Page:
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Redressing State-Inflicted Racial Violence: A Federal Discrimination Law Remedy for Deaths in Custody after Wotton


Alan Zheng

Despite the vast number of First Nations deaths in custody and community experiences of racial injustice, the Racial Discrimination Act 1975 (Cth) has rarely been engaged. Section 9(1) has lain in deep freeze since 1975, generating equal parts mystique and contestation. In Wotton v Queensland, the Federal Court found section 9(1) contraventions in relation to conduct following the death in custody of Waanyi man Cameron ‘Mulrunji’ Doomadgee. An eleventh-hour procedural infelicity prevented the Court from examining conduct preceding his death. This article argues that section 9(1) supplies a remedy for state-inflicted racial violence preceding some deaths in custody because section 9(1) contains an unstructured comparison, an analytical tool for discerning a racial basis that avoids the difficulties of a complex comparator structure found in other anti-discrimination statutes. Section 9(1) also accommodates a denial of rights inquiry which incorporates concepts of arbitrariness and proportionality well-suited to reviewing police discretion.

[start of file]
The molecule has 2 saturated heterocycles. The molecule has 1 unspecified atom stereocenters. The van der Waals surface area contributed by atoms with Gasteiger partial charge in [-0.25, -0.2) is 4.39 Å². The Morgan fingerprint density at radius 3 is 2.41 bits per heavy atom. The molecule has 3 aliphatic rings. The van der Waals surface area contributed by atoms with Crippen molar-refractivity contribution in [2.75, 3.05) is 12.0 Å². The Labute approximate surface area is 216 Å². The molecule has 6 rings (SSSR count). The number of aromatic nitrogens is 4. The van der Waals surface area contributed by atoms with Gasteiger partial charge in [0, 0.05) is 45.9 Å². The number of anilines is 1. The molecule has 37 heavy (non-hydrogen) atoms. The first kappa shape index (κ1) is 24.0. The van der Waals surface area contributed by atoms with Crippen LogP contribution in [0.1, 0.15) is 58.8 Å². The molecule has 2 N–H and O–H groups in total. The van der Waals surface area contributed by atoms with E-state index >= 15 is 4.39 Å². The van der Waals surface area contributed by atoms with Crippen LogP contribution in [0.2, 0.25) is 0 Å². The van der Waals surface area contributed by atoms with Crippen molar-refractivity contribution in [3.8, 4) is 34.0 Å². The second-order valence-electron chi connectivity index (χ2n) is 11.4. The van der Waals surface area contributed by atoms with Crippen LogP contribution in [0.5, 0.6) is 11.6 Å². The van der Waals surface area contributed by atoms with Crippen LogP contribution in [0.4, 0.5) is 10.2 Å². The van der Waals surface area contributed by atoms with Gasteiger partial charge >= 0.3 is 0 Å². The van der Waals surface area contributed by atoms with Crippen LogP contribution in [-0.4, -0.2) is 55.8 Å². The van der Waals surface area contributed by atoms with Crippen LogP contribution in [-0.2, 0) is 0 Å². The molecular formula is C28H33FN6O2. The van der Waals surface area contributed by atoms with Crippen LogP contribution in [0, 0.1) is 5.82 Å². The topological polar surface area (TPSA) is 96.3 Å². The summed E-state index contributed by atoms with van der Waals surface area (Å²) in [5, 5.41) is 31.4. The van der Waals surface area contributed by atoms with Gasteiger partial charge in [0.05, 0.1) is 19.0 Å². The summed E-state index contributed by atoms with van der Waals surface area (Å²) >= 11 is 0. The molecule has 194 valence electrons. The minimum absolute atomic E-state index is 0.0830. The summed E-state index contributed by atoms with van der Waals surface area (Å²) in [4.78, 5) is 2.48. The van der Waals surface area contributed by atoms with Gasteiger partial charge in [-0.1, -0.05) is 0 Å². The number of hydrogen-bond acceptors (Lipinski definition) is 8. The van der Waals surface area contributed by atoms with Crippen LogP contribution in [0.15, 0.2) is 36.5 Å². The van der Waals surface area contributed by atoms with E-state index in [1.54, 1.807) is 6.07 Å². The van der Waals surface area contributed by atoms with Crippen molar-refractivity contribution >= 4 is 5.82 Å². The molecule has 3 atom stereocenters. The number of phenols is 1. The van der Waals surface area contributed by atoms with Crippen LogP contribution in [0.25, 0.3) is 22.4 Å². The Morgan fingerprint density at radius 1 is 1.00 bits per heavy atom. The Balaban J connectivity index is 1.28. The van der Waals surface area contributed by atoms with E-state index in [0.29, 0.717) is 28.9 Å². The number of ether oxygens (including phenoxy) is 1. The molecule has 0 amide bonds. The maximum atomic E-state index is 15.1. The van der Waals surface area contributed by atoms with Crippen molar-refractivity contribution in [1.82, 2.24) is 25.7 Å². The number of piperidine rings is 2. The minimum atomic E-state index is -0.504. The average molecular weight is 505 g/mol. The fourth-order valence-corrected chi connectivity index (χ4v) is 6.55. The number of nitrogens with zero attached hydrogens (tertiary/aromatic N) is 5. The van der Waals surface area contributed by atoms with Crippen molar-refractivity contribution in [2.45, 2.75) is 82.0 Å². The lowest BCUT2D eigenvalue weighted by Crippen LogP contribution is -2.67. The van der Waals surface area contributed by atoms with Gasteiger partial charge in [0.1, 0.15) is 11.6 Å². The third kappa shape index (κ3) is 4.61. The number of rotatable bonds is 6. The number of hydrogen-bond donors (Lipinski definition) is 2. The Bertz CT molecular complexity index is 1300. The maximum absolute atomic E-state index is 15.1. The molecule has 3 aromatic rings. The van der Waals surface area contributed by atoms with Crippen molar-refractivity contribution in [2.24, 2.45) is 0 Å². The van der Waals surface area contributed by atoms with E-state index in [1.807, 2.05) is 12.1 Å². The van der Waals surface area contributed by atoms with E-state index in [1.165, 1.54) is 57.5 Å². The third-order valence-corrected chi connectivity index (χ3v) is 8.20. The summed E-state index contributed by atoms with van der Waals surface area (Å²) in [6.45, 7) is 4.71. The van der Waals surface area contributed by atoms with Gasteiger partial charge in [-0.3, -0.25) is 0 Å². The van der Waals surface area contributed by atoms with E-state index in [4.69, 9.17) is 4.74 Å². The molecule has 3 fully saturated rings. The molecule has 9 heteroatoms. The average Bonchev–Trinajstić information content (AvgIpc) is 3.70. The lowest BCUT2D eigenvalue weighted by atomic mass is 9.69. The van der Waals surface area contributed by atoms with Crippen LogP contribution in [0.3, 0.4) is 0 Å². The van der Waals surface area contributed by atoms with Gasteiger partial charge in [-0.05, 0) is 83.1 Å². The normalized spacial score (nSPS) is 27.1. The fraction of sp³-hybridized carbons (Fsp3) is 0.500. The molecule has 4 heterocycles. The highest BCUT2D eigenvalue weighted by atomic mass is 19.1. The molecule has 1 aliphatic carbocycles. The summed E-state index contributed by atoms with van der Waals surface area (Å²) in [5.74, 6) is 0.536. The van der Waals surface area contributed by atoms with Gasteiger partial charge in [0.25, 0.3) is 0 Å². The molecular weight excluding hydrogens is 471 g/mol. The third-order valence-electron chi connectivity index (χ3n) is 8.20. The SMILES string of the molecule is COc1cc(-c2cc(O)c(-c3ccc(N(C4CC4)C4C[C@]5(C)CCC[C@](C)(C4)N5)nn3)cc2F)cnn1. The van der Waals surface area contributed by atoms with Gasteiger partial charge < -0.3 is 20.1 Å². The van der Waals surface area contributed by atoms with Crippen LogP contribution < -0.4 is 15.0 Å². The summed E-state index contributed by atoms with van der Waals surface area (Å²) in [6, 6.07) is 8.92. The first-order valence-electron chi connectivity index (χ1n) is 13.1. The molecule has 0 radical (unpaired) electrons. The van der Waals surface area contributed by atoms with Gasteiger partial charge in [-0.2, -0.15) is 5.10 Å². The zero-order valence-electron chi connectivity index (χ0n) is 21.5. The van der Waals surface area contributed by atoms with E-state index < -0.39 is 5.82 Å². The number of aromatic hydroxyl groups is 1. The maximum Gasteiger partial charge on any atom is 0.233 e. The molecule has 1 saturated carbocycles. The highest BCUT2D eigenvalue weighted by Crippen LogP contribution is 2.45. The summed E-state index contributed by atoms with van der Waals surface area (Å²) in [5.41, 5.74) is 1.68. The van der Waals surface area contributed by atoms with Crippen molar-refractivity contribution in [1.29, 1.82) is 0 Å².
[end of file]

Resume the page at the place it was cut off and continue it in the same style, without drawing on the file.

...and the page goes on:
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(2023) 46(1) UNSWLJ 5: